By Ray Stern
By Ray Stern
By New Times
By Amy Silverman
By Stephen Lemons
By Stephen Lemons
By Monica Alonzo
By Chris Parker
As an adult, he was turned down for a job as a Navy nuclear propulsion specialist because of his monocular vision. He couldn't join the Air Force. And, even though he holds a commercial driver's license, the state of Arizona won't let him transport passengers and certain amounts of hazardous waste, all because he has only one eye. Coleman has no depth perception and little, if any, peripheral vision.
Yet, for the past few years, Michael Coleman has been a train engineer, at the controls of an often fast-moving 3,000-ton hunk of steel.
On September 7, 2000, Coleman was driving a train through Phoenix when he ran over -- and killed -- Charles Conway, who was operating a large asphalt roller at the intersection of 24th Street and Jefferson. Coleman, who wears a glass eye, says he didn't see Conway until just before he hit the construction worker.
Earlier this month, on October 1, a Maricopa County Superior Court jury awarded Conway's family $6.8 million for his death, including $5 million in punitive damages against Union Pacific Railroad, Coleman's employer. Although the City of Phoenix and the construction company that employed Conway also were defendants in the case, the jury found no liability on their parts and placed 100 percent of the blame on Union Pacific.
Thomas Slack, the attorney representing Conway's family, says the jury was particularly angry at Union Pacific, not only because the railroad allowed a one-eyed man to be an engineer but because of its callous attitude after the accident and during the trial. He says Union Pacific took the position that people, including Conway on his asphalt roller, should have just gotten out of the way, even though the train crew violated safety regulations and that the train was traveling faster then it needed to be going when it went through the intersection.
"The jury said to the railroad that it's not OK to put your interests ahead of the general public, to say that we don't have to recognize safe practices," Slack says.
Tim Mackey, a Phoenix attorney who represented Union Pacific, declined to comment on the case.
Conway was part of a crew working on a project to redo the track area and put in new signals at the crossing at 24th Street and Jefferson, part of a realignment of 24th Street due to expansion at Sky Harbor Airport.
That particular intersection was considered "the most dangerous crossing in Phoenix," Slack says. The construction work had gone on for nearly a year and most trains would slow to 10 miles per hour approaching the crossing, even though the track speed limit was 30 mph, he says.
On the day of the accident, Coleman drove the train through at 29 miles per hour, testimony at trial revealed. At the time the train was just a mile short of its destination, the switching yard at 16th Street. Testimony showed that the train would have pulled into the yard about one minute late if it had slowed to 10 mph.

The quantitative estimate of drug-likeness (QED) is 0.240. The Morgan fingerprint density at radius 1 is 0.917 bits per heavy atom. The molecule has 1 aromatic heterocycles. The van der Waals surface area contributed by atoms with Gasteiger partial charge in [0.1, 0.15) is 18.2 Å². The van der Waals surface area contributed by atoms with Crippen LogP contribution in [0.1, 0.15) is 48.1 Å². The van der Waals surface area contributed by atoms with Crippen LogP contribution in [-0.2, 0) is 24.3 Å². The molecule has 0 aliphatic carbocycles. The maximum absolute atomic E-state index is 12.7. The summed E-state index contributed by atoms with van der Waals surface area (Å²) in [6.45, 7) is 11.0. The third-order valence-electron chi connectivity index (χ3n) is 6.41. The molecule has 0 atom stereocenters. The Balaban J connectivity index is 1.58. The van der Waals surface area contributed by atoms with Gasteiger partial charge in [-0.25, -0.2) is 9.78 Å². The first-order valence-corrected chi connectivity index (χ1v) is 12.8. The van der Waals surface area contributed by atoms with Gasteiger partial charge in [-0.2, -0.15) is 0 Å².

Federal regulations also require that the railroad use a flagger if construction work is going on within 25 feet of the tracks. Flaggers are supposed to get everybody clear of the tracks when a train comes through. They are in communication with the engineer, usually via radio, but also can signal the engineer if the train needs to stop. Regulations require the train to stop if the tracks can't be cleared within 15 seconds of the train's arrival.
The city of Phoenix had given Union Pacific $185,000 to help pay for flaggers but the railroad, citing lack of manpower, never provided flaggers for the job site, Slack says, adding that as far as he could determine, the city's money had never been tapped.
A Phoenix police officer was at the site directing traffic and, when he saw the train approaching without slowing down, stayed on the tracks until the last possible moment in order to stop traffic. The officer jumped out of the way just before the train would have hit him, Slack says.
But Conway, operating the noisy asphalt roller, didn't see or hear the train until too late and had no time to clear the tracks before it hit him.
Coleman, with his impaired vision, also apparently couldn't see what was happening until it was too late. Moreover, Coleman was a trainee engineer at the time and the conductor and the supervising engineer, who were in the cab with him, also failed to take action to slow or stop the train, testimony at trial showed. The supervising engineer testified that no one had told him that Coleman was impaired.
Much of the case focused on how the one-eyed Coleman came to be an engineer. He had applied for the job in 1995 but was rejected by the company (then known as Southern Pacific) because of his monocular vision.
"The position of switchman, as well as locomotive engineer, requires excellent vision," a Southern Pacific official wrote in a June 1995 letter. "Mr. Coleman has absolutely no vision in one eye. I am informed that this condition results in a significant problem concerning a loss of depth perception as well as peripheral vision. Given the essential job functions of a railroad employee in train and/or engine service, the absence of such vision creates a definite safety hazard, both to the employee and to others in the working environment."